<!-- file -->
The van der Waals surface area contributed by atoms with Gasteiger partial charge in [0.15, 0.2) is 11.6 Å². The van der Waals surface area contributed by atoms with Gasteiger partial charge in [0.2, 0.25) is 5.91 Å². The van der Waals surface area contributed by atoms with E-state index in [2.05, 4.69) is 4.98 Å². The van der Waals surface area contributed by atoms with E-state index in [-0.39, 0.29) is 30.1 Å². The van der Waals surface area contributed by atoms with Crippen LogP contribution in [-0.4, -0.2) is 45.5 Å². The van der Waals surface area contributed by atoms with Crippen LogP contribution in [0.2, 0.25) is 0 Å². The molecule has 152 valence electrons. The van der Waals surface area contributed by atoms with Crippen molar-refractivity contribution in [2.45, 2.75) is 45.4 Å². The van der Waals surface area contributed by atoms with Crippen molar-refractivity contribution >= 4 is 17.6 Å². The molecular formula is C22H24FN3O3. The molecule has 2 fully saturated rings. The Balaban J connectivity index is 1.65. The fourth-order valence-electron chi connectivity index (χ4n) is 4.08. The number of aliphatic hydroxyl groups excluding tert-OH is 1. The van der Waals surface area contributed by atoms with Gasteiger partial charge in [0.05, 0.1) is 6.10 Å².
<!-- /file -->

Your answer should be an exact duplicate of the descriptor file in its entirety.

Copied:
The van der Waals surface area contributed by atoms with Gasteiger partial charge in [0.15, 0.2) is 11.6 Å². The van der Waals surface area contributed by atoms with Gasteiger partial charge in [0.2, 0.25) is 5.91 Å². The van der Waals surface area contributed by atoms with E-state index in [2.05, 4.69) is 4.98 Å². The van der Waals surface area contributed by atoms with E-state index in [-0.39, 0.29) is 30.1 Å². The van der Waals surface area contributed by atoms with Crippen LogP contribution in [-0.4, -0.2) is 45.5 Å². The van der Waals surface area contributed by atoms with Crippen LogP contribution in [0.2, 0.25) is 0 Å². The molecule has 152 valence electrons. The van der Waals surface area contributed by atoms with Crippen molar-refractivity contribution in [2.45, 2.75) is 45.4 Å². The van der Waals surface area contributed by atoms with Crippen molar-refractivity contribution >= 4 is 17.6 Å². The molecular formula is C22H24FN3O3. The molecule has 2 fully saturated rings. The Balaban J connectivity index is 1.65. The fourth-order valence-electron chi connectivity index (χ4n) is 4.08. The number of aliphatic hydroxyl groups excluding tert-OH is 1. The van der Waals surface area contributed by atoms with Gasteiger partial charge in [0.05, 0.1) is 6.10 Å².